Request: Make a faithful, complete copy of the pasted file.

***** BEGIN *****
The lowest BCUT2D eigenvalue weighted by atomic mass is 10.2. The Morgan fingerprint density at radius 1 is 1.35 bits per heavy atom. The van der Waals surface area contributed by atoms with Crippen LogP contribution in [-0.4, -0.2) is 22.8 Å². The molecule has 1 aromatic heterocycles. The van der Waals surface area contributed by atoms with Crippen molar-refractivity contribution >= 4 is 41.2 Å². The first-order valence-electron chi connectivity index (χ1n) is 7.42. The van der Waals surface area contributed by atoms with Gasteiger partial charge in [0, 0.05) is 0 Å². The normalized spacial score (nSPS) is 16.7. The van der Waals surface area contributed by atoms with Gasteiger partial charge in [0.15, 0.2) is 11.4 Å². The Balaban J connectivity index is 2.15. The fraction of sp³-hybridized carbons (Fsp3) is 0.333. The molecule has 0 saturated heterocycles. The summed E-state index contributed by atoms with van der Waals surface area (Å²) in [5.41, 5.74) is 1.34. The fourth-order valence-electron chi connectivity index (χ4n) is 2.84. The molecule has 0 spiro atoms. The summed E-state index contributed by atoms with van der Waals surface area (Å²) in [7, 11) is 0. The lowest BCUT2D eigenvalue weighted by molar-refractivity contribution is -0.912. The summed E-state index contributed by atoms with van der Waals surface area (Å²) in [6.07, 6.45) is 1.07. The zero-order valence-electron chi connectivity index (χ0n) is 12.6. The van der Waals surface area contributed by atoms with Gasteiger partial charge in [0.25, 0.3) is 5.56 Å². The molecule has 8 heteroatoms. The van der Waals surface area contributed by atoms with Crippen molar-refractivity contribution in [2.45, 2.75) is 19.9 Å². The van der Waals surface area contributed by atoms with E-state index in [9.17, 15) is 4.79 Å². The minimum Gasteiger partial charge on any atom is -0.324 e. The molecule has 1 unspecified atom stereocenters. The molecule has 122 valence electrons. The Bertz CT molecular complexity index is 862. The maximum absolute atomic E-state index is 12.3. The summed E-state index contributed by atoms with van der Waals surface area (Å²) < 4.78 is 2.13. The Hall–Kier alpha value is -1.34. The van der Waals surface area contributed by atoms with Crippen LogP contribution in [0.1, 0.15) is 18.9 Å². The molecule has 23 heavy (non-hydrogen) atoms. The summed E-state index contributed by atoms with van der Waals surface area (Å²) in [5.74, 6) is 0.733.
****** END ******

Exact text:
The lowest BCUT2D eigenvalue weighted by atomic mass is 10.2. The Morgan fingerprint density at radius 1 is 1.35 bits per heavy atom. The van der Waals surface area contributed by atoms with Crippen LogP contribution in [-0.4, -0.2) is 22.8 Å². The molecule has 1 aromatic heterocycles. The van der Waals surface area contributed by atoms with Crippen molar-refractivity contribution >= 4 is 41.2 Å². The first-order valence-electron chi connectivity index (χ1n) is 7.42. The van der Waals surface area contributed by atoms with Gasteiger partial charge in [0, 0.05) is 0 Å². The normalized spacial score (nSPS) is 16.7. The van der Waals surface area contributed by atoms with Gasteiger partial charge in [0.15, 0.2) is 11.4 Å². The Balaban J connectivity index is 2.15. The fraction of sp³-hybridized carbons (Fsp3) is 0.333. The molecule has 0 saturated heterocycles. The summed E-state index contributed by atoms with van der Waals surface area (Å²) in [5.41, 5.74) is 1.34. The fourth-order valence-electron chi connectivity index (χ4n) is 2.84. The molecule has 0 spiro atoms. The summed E-state index contributed by atoms with van der Waals surface area (Å²) in [7, 11) is 0. The lowest BCUT2D eigenvalue weighted by molar-refractivity contribution is -0.912. The summed E-state index contributed by atoms with van der Waals surface area (Å²) in [6.07, 6.45) is 1.07. The zero-order valence-electron chi connectivity index (χ0n) is 12.6. The van der Waals surface area contributed by atoms with Gasteiger partial charge in [0.25, 0.3) is 5.56 Å². The molecule has 8 heteroatoms. The van der Waals surface area contributed by atoms with Crippen molar-refractivity contribution in [2.45, 2.75) is 19.9 Å². The van der Waals surface area contributed by atoms with E-state index in [9.17, 15) is 4.79 Å². The minimum Gasteiger partial charge on any atom is -0.324 e. The molecule has 1 unspecified atom stereocenters. The molecule has 122 valence electrons. The Bertz CT molecular complexity index is 862. The maximum absolute atomic E-state index is 12.3. The summed E-state index contributed by atoms with van der Waals surface area (Å²) < 4.78 is 2.13. The Hall–Kier alpha value is -1.34. The van der Waals surface area contributed by atoms with Crippen LogP contribution in [0.1, 0.15) is 18.9 Å². The molecule has 23 heavy (non-hydrogen) atoms. The summed E-state index contributed by atoms with van der Waals surface area (Å²) in [5.74, 6) is 0.733.